Andrew Carnegie once said, "Ninety percent of all millionaires become one because of real estate ownership."
However, like any investment, real estate involves risk and a considerable amount of time, effort and money. In addition, it takes time to learn how to find investment properties, repair and transform them, manage tenants and perform other ancillary tasks. Despite what the advertisements claim late at night, real estate investments are not for everyone. Should you consider jumping into the market? Here are some pros and cons of real estate investing that you should consider before your next move.
Benefits of investing in real estate
There are many reasons to invest in real estate. For starters, as opposed to futures contracts, these are goods you probably already know and understand, at least to some extent. Not to mention, historically, real estate is rising in value. Here are the main reasons to consider investing in real estate.
Real estate is a real, tangible thing that will always have monetary value. This is not always true of other investments. For example, if you invest $ 200 in the stock market and the market crashes, your stock may be worthless, just a piece of paper, the next day.
On the other hand, regardless of what the housing market does, you still own the land and all the buildings on it. And this land has value. Your $ 200,000 investment may drop from $ 200,000 to $ 100,000 if the housing market collapses, but it will always be worth something.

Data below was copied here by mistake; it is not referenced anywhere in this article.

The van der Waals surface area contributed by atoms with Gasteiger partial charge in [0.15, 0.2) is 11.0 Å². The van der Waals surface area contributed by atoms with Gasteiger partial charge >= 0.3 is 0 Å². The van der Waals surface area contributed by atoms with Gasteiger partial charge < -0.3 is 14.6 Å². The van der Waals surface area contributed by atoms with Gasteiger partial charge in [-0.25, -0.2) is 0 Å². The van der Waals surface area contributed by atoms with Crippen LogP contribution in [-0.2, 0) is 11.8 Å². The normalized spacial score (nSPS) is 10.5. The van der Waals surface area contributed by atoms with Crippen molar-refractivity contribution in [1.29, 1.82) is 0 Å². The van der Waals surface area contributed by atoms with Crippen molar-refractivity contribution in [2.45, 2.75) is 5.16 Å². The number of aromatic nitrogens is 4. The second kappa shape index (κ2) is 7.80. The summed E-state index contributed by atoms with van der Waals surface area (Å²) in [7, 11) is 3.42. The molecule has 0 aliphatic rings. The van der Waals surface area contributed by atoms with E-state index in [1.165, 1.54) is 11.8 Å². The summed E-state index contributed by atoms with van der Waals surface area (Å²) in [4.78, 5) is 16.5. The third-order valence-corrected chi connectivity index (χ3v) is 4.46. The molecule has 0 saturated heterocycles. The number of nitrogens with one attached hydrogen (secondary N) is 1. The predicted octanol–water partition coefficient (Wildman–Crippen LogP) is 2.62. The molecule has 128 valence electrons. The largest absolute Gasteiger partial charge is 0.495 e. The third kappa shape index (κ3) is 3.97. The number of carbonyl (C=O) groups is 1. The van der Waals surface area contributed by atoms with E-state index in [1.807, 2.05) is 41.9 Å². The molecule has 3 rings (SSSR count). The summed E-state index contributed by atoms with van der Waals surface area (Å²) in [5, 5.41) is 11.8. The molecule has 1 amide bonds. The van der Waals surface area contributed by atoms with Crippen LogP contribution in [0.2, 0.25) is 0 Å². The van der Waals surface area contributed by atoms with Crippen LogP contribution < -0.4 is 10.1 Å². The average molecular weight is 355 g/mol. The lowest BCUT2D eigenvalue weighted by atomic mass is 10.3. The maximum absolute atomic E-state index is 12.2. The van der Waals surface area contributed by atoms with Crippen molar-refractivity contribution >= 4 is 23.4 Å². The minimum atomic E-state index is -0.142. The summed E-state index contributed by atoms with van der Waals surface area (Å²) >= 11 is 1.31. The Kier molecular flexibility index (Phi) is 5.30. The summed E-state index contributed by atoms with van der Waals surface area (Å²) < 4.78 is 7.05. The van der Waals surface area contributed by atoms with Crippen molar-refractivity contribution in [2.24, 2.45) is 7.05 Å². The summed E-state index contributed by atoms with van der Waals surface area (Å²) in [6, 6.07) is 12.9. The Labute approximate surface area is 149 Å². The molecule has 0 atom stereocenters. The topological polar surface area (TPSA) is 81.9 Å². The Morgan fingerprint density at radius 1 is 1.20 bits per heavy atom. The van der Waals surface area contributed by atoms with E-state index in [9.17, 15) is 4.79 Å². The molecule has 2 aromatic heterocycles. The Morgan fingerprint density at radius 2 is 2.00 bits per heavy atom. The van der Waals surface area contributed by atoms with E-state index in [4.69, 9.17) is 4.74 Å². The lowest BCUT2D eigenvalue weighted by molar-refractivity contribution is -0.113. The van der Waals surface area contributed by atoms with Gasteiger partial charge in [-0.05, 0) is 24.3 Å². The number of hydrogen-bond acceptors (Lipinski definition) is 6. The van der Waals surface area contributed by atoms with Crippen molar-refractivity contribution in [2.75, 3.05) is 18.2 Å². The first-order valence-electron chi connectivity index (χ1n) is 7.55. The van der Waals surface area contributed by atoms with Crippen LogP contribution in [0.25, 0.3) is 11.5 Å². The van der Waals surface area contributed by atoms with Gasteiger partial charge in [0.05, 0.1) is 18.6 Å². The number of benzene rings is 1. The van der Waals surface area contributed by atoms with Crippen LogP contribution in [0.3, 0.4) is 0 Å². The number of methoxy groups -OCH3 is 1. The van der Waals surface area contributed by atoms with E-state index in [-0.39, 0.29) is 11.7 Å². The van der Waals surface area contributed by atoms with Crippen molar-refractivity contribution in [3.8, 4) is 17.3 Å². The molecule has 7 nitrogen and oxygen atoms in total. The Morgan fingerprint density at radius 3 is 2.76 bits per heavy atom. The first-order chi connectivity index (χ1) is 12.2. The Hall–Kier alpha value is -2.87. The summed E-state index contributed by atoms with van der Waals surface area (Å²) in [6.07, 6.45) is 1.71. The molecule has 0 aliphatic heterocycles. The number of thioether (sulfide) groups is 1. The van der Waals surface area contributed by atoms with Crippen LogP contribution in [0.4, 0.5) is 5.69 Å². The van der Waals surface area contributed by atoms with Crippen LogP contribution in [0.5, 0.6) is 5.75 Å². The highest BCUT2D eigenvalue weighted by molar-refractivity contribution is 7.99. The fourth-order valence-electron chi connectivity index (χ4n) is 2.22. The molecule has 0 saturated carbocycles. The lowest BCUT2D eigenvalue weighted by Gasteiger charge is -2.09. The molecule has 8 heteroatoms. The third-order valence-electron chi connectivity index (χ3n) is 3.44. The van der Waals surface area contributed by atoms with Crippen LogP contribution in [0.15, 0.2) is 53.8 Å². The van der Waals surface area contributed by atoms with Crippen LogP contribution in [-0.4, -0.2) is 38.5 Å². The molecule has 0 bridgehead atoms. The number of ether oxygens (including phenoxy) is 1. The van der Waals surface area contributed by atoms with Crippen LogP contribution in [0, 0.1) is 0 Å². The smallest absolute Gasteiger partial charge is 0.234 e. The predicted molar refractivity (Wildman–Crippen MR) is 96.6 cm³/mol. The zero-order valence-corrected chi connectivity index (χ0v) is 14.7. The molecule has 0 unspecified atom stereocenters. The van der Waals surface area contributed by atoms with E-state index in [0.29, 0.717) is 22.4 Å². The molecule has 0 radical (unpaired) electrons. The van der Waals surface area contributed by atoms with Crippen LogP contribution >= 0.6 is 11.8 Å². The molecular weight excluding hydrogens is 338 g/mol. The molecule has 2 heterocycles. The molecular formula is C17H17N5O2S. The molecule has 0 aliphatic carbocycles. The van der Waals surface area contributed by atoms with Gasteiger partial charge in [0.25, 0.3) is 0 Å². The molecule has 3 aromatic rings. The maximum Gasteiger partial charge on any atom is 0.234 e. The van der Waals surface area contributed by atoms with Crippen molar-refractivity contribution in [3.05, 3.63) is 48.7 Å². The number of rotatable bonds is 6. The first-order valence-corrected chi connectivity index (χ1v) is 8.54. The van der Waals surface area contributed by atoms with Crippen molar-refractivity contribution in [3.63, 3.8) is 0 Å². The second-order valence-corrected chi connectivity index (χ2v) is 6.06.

Real estate value
Historically, real estate increases (grows) in value over time. In other words, even if you invest $ 200,000 and a crash halves that value, your property will eventually recover. You can see this from the bursting of the housing market bubble in 2007, subsequent recovery in 2013 and prices skyrocketing now.
Many factors contribute to the appreciation of your investment, including location, supply and demand, economy and renovations, to name a few. However, based on what the market has done in the past, U.S. real estate values have risen by 3.5 to 3.8 percent per year. For 10 years, that translates to about $ 35,000 for every $ 100,000 of the value of your property.
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